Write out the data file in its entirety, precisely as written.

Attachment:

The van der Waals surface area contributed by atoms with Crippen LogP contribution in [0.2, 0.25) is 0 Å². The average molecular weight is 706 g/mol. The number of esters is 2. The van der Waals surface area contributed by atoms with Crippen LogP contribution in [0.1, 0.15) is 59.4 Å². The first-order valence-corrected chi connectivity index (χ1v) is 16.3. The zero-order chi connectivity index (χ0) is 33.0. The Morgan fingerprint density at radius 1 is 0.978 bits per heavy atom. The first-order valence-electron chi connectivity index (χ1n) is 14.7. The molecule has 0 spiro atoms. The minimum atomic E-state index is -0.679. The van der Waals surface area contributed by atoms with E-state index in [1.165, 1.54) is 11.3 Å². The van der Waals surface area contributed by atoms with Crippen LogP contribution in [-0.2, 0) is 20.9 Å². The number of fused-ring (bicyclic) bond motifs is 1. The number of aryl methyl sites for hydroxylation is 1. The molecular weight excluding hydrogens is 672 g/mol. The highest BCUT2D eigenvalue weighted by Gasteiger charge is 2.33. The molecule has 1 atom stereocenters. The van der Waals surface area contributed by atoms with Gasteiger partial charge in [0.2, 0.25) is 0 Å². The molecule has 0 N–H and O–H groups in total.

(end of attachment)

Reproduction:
The van der Waals surface area contributed by atoms with Crippen LogP contribution in [0.2, 0.25) is 0 Å². The average molecular weight is 706 g/mol. The number of esters is 2. The van der Waals surface area contributed by atoms with Crippen LogP contribution in [0.1, 0.15) is 59.4 Å². The first-order valence-corrected chi connectivity index (χ1v) is 16.3. The zero-order chi connectivity index (χ0) is 33.0. The Morgan fingerprint density at radius 1 is 0.978 bits per heavy atom. The first-order valence-electron chi connectivity index (χ1n) is 14.7. The molecule has 0 spiro atoms. The minimum atomic E-state index is -0.679. The van der Waals surface area contributed by atoms with E-state index in [1.165, 1.54) is 11.3 Å². The van der Waals surface area contributed by atoms with Crippen LogP contribution in [-0.2, 0) is 20.9 Å². The number of fused-ring (bicyclic) bond motifs is 1. The number of aryl methyl sites for hydroxylation is 1. The molecular weight excluding hydrogens is 672 g/mol. The highest BCUT2D eigenvalue weighted by Gasteiger charge is 2.33. The molecule has 1 atom stereocenters. The van der Waals surface area contributed by atoms with Gasteiger partial charge in [0.2, 0.25) is 0 Å². The molecule has 0 N–H and O–H groups in total.